Pregnancy in the most usual cases is quite a positive experience and it is one that should continue smoothly without encountering much challenges. But in some unusual cases, say in about 20 to 30 percent of them a pregnancy could be termed as high-risk. A high-risk pregnancy is one where there could be complications, sometimes even life-threatening for both the mother and the baby. A number of factors can contribute to a pregnancy being high-risk and sometimes pregnancies that start off problem-free can also turn into a high-risk one.
While the factors that most likely lead to high-risk pregnancies cannot often be prevented, these can be easily managed. A specialist intervention at the right time in a high-risk pregnancy can in many ways help with better outcomes for the mother and the baby. Some of the factors for a high-risk pregnancy can include a maternal age that is above 40 years, various lifestyle choices, underlying medical issues like high blood pressure, thyroid, obesity, diabetes, asthma, epilepsy, cancer, autoimmune diseases or so, an obstetric history that points to previous pregnancies that posed challenges.
Some challenges can also arise during the course of the pregnancy like preeclampsia, gestational diabetes, birth defects, pre-term labor, multiple pregnancies or certain issues affecting the normal growth of the baby. Each of these problems require bespoke care on the part of the medical team as no two cases are the same. It is perhaps for this reason that there is even a specialist OB/GYN called a Perinatalogist that specializes in dealing with such high-risk category pregnancies.
The first step to managing a high-risk pregnancy is to stay well-informed. It is imperative to be aware and understand the risks associated with the specific condition and also make sure the information is accurate and reliable. Scheduling a preconception counseling can do a world of good to know options in the case if the mother-to-be is prone to risk factors even before getting pregnant.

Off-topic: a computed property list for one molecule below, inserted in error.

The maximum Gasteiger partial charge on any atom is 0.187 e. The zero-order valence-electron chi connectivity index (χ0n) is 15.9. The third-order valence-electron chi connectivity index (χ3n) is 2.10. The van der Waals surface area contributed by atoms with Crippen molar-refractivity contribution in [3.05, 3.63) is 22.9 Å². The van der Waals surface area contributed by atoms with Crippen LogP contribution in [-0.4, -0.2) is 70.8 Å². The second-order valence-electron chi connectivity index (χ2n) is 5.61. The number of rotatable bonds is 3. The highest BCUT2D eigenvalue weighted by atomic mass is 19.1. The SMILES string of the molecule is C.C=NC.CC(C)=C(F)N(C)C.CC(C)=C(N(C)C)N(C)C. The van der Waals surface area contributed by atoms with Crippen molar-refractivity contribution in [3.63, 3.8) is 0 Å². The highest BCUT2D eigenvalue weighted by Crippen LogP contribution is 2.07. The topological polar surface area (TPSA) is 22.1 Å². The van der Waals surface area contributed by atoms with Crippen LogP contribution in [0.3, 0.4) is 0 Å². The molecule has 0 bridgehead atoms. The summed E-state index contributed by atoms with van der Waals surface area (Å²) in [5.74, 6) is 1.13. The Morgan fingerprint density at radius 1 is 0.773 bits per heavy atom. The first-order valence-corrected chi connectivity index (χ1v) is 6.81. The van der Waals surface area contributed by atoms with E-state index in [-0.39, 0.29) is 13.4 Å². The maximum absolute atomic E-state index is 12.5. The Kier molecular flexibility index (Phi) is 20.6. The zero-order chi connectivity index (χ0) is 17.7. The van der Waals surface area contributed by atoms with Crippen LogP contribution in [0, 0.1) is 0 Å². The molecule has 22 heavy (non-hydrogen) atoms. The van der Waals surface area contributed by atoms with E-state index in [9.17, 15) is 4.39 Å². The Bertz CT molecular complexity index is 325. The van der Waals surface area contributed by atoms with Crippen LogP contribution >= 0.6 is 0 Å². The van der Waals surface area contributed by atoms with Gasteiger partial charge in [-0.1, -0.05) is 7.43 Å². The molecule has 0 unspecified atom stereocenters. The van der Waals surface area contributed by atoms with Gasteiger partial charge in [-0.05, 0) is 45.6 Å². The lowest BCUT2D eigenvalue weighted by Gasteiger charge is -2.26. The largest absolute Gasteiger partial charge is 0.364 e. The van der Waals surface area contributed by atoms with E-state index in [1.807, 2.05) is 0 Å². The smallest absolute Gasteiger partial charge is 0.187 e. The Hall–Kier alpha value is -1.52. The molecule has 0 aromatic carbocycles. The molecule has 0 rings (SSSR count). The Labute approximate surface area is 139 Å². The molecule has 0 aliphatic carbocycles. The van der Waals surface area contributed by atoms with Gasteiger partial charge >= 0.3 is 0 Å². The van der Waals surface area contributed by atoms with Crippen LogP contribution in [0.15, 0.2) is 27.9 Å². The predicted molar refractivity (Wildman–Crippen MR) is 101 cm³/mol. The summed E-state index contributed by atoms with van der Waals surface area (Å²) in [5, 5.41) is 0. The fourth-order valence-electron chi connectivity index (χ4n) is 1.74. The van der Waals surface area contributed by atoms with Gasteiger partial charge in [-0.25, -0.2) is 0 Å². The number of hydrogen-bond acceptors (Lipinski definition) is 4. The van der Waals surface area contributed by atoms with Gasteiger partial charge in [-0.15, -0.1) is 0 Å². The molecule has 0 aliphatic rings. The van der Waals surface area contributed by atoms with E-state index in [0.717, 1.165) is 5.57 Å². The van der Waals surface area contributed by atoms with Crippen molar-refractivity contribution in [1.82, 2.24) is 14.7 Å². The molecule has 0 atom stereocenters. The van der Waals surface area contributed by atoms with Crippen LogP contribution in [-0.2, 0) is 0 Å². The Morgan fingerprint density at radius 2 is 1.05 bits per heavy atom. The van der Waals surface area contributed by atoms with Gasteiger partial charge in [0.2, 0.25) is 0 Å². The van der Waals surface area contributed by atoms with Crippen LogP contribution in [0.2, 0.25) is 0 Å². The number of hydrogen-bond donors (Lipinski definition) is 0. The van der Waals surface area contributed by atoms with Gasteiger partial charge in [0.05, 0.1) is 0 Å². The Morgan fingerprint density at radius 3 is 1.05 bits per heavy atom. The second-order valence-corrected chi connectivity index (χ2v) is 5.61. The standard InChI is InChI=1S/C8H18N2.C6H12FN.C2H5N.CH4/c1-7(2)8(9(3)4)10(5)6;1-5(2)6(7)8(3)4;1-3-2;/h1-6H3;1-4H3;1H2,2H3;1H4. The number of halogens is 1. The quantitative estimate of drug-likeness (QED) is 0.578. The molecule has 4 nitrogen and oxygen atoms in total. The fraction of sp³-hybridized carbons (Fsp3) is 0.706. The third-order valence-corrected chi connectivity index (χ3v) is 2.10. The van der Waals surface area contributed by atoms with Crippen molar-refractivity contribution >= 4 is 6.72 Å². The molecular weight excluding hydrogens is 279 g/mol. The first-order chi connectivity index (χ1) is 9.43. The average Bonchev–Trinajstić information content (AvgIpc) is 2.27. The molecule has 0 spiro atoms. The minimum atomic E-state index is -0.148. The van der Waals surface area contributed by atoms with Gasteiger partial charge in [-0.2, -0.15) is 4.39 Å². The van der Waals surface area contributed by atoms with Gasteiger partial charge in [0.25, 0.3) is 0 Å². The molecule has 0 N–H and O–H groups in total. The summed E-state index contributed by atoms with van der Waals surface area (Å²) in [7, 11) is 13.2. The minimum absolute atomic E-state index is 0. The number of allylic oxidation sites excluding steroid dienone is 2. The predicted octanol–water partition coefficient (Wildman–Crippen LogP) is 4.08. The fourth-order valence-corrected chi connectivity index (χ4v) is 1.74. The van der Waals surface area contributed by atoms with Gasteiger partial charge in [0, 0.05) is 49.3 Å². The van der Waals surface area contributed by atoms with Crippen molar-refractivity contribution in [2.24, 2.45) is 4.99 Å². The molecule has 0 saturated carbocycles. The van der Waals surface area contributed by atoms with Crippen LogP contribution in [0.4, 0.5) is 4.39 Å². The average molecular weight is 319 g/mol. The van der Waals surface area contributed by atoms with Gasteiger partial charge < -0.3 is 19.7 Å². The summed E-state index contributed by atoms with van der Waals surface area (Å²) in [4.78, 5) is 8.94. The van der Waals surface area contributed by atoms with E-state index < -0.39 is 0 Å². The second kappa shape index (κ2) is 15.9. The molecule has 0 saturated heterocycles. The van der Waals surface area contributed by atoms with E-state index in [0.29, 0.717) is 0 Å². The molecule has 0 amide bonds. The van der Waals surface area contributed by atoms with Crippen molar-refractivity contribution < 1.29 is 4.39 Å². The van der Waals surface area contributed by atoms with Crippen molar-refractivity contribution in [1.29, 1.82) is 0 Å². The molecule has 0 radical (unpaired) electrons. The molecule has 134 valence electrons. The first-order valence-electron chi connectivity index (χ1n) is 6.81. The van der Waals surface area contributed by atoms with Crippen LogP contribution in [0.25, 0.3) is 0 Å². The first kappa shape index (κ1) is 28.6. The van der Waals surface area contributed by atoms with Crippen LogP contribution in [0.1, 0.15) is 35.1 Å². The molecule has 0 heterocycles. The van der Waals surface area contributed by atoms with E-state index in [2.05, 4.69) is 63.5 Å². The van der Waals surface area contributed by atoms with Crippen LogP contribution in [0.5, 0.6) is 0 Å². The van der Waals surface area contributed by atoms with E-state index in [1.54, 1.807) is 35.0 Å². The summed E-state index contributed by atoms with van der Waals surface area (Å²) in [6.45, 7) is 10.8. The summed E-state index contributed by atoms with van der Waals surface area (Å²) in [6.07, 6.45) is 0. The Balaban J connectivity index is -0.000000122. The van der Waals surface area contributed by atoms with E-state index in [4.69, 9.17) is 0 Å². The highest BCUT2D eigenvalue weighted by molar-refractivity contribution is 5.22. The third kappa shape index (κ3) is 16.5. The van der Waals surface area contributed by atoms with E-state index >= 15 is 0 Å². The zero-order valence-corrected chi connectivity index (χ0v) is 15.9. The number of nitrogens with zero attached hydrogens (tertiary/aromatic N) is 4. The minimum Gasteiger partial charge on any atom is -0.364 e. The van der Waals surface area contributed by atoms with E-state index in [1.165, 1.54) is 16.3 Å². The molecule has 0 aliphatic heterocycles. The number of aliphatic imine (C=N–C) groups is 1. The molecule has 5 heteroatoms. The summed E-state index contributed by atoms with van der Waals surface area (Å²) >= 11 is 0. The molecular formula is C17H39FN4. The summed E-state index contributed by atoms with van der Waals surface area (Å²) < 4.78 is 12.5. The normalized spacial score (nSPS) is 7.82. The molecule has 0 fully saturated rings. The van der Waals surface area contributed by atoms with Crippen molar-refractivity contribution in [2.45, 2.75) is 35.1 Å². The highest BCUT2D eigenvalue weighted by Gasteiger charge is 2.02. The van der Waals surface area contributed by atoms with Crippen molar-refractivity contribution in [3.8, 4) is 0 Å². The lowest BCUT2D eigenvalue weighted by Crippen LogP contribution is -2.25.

Ensure any underlying health issues are discussed before hand with the doctor so a treatment plan that can minimize the chances of a high-risk pregnancy can be formulated. Another key step is following a healthy life that includes eating nutritious meals, doing moderate physical activity and maintaining a healthy weight, staying away from smoking or alcohol and practicing self-care.
In the case of high-risk pregnancy, the prenatal care will also be modified as per specific conditions. The doctor can order certain tests or screenings different from the normally ordered ones if the condition requires it for better monitoring of the issue. A targeted ultrasound can target to screen abnormalities present in the baby. A prenatal cell-free DNA screening can examine the presence of chromosomal abnormalities in the fetus.
The doctor can perform a nonstress test to examine the heart rate of the baby. A biophysical profile can offer a complete health profile of the fetus. Certain lab tests like urine and blood test can identify whether the fetus has caught any infections like UTI, HIV.
A scan that checks the cervical length of the baby can help to determine whether a preterm delivery may be required or not.